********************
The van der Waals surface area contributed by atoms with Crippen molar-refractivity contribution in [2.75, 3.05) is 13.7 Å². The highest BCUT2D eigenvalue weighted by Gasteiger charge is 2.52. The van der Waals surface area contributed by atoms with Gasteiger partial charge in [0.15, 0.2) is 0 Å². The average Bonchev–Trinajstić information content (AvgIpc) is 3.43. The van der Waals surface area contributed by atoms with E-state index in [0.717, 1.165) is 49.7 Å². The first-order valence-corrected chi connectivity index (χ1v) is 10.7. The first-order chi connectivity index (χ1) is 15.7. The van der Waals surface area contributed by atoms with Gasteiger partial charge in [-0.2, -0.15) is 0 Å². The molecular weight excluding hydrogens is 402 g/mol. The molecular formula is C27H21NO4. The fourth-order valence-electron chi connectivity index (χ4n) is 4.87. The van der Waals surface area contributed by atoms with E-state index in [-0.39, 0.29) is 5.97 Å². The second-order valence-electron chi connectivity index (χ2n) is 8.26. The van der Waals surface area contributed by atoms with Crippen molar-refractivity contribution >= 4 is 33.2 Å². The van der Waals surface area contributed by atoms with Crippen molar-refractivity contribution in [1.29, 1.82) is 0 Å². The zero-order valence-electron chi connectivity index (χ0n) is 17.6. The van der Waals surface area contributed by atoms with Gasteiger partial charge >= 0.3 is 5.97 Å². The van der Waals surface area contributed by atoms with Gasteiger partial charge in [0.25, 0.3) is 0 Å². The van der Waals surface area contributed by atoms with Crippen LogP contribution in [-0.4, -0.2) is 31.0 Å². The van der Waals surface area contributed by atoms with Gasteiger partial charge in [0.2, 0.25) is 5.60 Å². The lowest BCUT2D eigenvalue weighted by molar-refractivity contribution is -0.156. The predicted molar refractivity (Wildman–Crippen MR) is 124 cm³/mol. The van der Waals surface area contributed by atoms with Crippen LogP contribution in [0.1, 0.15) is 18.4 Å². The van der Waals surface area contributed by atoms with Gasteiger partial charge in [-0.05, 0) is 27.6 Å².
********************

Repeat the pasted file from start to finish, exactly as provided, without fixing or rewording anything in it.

The van der Waals surface area contributed by atoms with Crippen molar-refractivity contribution in [2.75, 3.05) is 13.7 Å². The highest BCUT2D eigenvalue weighted by Gasteiger charge is 2.52. The van der Waals surface area contributed by atoms with Gasteiger partial charge in [0.15, 0.2) is 0 Å². The average Bonchev–Trinajstić information content (AvgIpc) is 3.43. The van der Waals surface area contributed by atoms with E-state index in [0.717, 1.165) is 49.7 Å². The first-order valence-corrected chi connectivity index (χ1v) is 10.7. The first-order chi connectivity index (χ1) is 15.7. The van der Waals surface area contributed by atoms with Gasteiger partial charge in [-0.2, -0.15) is 0 Å². The molecular weight excluding hydrogens is 402 g/mol. The molecular formula is C27H21NO4. The fourth-order valence-electron chi connectivity index (χ4n) is 4.87. The van der Waals surface area contributed by atoms with E-state index in [-0.39, 0.29) is 5.97 Å². The second-order valence-electron chi connectivity index (χ2n) is 8.26. The van der Waals surface area contributed by atoms with Crippen molar-refractivity contribution >= 4 is 33.2 Å². The van der Waals surface area contributed by atoms with Crippen molar-refractivity contribution in [1.29, 1.82) is 0 Å². The zero-order valence-electron chi connectivity index (χ0n) is 17.6. The van der Waals surface area contributed by atoms with Gasteiger partial charge >= 0.3 is 5.97 Å². The van der Waals surface area contributed by atoms with Gasteiger partial charge in [0.25, 0.3) is 0 Å². The van der Waals surface area contributed by atoms with Crippen LogP contribution in [-0.4, -0.2) is 31.0 Å². The van der Waals surface area contributed by atoms with Gasteiger partial charge in [0.2, 0.25) is 5.60 Å². The lowest BCUT2D eigenvalue weighted by molar-refractivity contribution is -0.156. The predicted molar refractivity (Wildman–Crippen MR) is 124 cm³/mol. The van der Waals surface area contributed by atoms with Crippen LogP contribution in [0.1, 0.15) is 18.4 Å². The van der Waals surface area contributed by atoms with Gasteiger partial charge in [-0.05, 0) is 27.6 Å².